Development proposals may not achieve implementation within the scope of this award but should still articulate a plan and commitment to laying the groundwork for future implementation of the financing strategy. NCHH will assess the feasibility of the community’s proposal.
Priority will be given to applicants who articulate plans to advance policy and systems change. We acknowledge that full execution of your proposal and financing strategy may take additional time, collaboration, and resources and that proposed policies, programs, and services may not fully be in place.
Communities may apply to use funding for an initiative that is already underway if they can demonstrate how the additional funding will substantially enhance the impact or reach of the work.
Funding may NOT be used to support attempts to influence legislation through direct or grassroots lobbying. For example, funds cannot be used for signage that endorses pending legislation or an elected official.
Funding should also not be used only to support the direct costs of remediation. Also, funding is not intended to support standalone awareness or outreach and education activities. However, outreach/education and remediation activities that are linked to longer term financing of home repairs, policy, practice, or systems change may be included as part of a proposal.
What outcomes will the successful applicant be expected to demonstrate?
The grantee will be expected to articulate a viable, equitable child care financing strategy to address lead and/or other environmental hazards. This may include the implementation or measurable progress towards implementing that strategy, even if the end goal is not expected to be reached during the project period. Examples of outcomes might include:
- New or additional funding or financing mechanisms in place with a particular focus on under-resourced populations or communities.
- New or improved policies, services, or programs in place or in progress with a particular focus on under-resourced communities.
- Increase in equitable access to services or programs, services, or financing. As noted above, development proposals may not achieve implementation within the scope of this award but should still articulate a plan and commitment to laying the groundwork for future implementation of the financing strategy. NCHH will assess the feasibility of the community’s proposal.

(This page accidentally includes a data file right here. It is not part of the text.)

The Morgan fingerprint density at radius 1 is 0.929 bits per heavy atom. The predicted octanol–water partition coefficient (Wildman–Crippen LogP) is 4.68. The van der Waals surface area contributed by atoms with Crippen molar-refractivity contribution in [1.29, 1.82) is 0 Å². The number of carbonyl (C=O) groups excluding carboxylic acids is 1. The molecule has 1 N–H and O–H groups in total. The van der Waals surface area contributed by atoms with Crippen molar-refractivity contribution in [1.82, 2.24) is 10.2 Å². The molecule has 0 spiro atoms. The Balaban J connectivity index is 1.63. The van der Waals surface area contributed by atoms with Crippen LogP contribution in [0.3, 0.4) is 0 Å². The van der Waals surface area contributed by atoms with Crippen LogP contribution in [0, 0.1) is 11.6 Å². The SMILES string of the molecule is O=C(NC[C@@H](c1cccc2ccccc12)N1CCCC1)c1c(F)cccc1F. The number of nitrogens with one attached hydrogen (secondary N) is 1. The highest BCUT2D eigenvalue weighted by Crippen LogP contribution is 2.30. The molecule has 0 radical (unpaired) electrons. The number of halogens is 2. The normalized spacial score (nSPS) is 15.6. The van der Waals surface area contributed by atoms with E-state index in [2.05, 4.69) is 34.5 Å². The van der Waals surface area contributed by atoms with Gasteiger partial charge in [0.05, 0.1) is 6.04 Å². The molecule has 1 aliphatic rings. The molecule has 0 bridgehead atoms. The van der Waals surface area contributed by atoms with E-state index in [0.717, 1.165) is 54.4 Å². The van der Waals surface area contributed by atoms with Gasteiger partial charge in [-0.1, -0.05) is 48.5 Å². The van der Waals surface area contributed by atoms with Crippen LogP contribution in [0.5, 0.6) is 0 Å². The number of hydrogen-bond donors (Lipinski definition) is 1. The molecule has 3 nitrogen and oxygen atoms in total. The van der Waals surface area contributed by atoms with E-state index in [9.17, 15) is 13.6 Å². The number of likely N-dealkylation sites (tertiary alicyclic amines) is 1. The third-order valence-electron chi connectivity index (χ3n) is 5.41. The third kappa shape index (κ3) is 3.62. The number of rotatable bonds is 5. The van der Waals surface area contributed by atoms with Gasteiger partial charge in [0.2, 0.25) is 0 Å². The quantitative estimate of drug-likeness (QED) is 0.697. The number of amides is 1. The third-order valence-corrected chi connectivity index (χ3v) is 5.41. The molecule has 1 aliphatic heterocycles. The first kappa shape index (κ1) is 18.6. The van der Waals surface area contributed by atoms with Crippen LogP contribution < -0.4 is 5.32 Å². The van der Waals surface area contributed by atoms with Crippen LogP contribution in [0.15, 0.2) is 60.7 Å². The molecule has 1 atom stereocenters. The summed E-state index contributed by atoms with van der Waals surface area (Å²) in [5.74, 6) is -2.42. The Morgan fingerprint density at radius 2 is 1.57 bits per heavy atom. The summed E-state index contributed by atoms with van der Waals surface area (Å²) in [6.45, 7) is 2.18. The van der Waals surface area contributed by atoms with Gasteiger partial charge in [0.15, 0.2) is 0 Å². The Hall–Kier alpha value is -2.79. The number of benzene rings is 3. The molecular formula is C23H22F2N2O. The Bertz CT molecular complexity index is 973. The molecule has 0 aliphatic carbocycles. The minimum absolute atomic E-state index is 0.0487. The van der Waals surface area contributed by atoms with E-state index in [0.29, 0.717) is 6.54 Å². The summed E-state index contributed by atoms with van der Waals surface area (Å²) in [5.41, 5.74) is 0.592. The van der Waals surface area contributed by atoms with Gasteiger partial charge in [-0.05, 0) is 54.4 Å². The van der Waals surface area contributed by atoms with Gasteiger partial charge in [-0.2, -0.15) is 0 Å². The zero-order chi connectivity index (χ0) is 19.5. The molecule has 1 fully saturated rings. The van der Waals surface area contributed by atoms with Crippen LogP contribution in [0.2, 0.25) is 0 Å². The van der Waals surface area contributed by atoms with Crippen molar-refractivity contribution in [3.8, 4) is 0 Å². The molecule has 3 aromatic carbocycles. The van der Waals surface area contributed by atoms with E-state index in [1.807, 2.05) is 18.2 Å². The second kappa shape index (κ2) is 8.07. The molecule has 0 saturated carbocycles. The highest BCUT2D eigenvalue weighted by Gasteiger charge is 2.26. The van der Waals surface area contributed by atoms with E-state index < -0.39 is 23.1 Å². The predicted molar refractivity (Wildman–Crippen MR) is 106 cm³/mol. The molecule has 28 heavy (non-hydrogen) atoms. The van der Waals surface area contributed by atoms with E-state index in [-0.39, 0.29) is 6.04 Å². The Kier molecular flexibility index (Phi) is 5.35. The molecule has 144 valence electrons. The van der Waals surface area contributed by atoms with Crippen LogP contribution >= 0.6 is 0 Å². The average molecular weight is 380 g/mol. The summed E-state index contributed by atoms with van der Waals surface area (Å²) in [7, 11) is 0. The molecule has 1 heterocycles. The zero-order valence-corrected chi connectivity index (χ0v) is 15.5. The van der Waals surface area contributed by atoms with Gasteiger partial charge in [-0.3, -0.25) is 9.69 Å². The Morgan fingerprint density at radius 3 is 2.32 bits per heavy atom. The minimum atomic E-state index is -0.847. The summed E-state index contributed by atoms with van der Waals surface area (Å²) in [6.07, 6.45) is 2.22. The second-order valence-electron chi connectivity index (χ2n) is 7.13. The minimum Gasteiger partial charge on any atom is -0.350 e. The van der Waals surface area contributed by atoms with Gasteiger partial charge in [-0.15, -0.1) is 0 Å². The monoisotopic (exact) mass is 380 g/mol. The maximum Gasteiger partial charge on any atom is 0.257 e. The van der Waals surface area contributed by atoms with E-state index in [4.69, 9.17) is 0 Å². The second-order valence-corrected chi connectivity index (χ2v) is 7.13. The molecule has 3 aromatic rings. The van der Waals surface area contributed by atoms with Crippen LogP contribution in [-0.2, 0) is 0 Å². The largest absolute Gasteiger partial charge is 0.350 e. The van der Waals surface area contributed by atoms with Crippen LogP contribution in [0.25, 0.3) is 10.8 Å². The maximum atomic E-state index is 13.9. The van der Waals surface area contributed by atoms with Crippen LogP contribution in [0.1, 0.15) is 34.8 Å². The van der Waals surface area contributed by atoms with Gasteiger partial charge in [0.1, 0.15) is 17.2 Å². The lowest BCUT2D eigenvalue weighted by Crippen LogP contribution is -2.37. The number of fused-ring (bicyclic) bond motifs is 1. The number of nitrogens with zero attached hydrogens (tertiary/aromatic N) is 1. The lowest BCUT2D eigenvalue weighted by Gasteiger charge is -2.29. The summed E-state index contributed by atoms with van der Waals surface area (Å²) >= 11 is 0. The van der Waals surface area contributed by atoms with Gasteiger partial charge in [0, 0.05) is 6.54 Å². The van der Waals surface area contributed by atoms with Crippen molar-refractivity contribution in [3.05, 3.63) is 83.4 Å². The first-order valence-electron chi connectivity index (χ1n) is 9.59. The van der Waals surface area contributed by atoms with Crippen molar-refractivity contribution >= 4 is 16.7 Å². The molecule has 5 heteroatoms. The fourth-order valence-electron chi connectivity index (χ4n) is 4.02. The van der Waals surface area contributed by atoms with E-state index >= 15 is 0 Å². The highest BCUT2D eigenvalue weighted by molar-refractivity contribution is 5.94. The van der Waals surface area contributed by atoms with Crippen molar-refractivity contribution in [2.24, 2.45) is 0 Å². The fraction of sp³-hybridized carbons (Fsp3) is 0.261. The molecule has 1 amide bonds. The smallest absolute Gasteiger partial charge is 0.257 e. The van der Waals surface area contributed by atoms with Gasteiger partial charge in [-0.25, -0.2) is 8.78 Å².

As noted above, development proposals may not achieve implementation within the scope of this award but should still articulate a plan and commitment to laying the groundwork for future implementation of the financing strategy. NCHH will assess the feasibility of the community’s proposal.
How will communities be selected?
This is a competitive grant award. Applicants will be evaluated based on need, clarity of plan, readiness, potential impact, community partnerships, and potential for sustained change. Applications must demonstrate the following:
- Demonstrated need as evidenced by available data, including lived experience.
- Clear outcomes for the work and a thoughtful plan for achieving them.
- Potential for policy and systems change.
- A demonstrated commitment to advancing health equity and racial justice. A strong, effective plan for meaningfully involving multisector stakeholders, including community members and community-based organizations, private sector interests, policymakers, and other relevant agencies and groups.
Applications will be reviewed by a selection committee comprised of staff from the National Center for Healthy Housing, Children’s Environmental Health Network, the National Association for Family Child Care, and funding partners using the criteria above.
What information do I need to apply?
NCHH accepts grant applications ONLY through online submission; it does NOT accept the application in PDF format. Applicants can preview all of the application questions here.